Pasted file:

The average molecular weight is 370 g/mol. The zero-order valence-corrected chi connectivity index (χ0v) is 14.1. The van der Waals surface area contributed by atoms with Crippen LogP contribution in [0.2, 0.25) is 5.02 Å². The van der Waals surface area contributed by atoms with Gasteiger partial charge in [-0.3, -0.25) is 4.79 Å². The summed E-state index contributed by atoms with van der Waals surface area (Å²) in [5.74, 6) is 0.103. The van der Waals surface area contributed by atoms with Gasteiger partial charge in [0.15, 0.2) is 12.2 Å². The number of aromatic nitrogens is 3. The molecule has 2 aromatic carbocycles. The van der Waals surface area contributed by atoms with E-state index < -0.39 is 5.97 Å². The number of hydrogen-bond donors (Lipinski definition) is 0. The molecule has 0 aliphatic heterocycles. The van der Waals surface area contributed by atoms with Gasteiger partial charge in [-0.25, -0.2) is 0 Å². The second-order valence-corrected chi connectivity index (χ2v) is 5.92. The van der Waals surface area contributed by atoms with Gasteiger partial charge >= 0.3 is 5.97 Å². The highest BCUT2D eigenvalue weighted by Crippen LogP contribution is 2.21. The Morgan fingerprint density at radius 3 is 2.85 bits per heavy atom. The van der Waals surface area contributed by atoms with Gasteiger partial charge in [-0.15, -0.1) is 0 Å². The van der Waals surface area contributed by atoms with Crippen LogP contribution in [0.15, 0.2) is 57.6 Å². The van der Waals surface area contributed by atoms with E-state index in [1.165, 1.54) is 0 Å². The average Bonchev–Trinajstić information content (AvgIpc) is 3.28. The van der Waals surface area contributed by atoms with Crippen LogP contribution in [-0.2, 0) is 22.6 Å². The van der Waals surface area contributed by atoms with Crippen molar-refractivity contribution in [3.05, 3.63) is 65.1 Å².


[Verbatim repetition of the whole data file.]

The average molecular weight is 370 g/mol. The zero-order valence-corrected chi connectivity index (χ0v) is 14.1. The van der Waals surface area contributed by atoms with Crippen LogP contribution in [0.2, 0.25) is 5.02 Å². The van der Waals surface area contributed by atoms with Gasteiger partial charge in [-0.3, -0.25) is 4.79 Å². The summed E-state index contributed by atoms with van der Waals surface area (Å²) in [5.74, 6) is 0.103. The van der Waals surface area contributed by atoms with Gasteiger partial charge in [0.15, 0.2) is 12.2 Å². The number of aromatic nitrogens is 3. The molecule has 2 aromatic carbocycles. The van der Waals surface area contributed by atoms with E-state index < -0.39 is 5.97 Å². The number of hydrogen-bond donors (Lipinski definition) is 0. The molecule has 0 aliphatic heterocycles. The van der Waals surface area contributed by atoms with Gasteiger partial charge in [-0.25, -0.2) is 0 Å². The second-order valence-corrected chi connectivity index (χ2v) is 5.92. The van der Waals surface area contributed by atoms with Gasteiger partial charge >= 0.3 is 5.97 Å². The highest BCUT2D eigenvalue weighted by Crippen LogP contribution is 2.21. The Morgan fingerprint density at radius 3 is 2.85 bits per heavy atom. The van der Waals surface area contributed by atoms with Gasteiger partial charge in [-0.15, -0.1) is 0 Å². The van der Waals surface area contributed by atoms with Crippen LogP contribution in [0.15, 0.2) is 57.6 Å². The van der Waals surface area contributed by atoms with E-state index in [1.165, 1.54) is 0 Å². The average Bonchev–Trinajstić information content (AvgIpc) is 3.28. The van der Waals surface area contributed by atoms with Crippen LogP contribution in [-0.2, 0) is 22.6 Å². The van der Waals surface area contributed by atoms with Crippen molar-refractivity contribution in [3.05, 3.63) is 65.1 Å².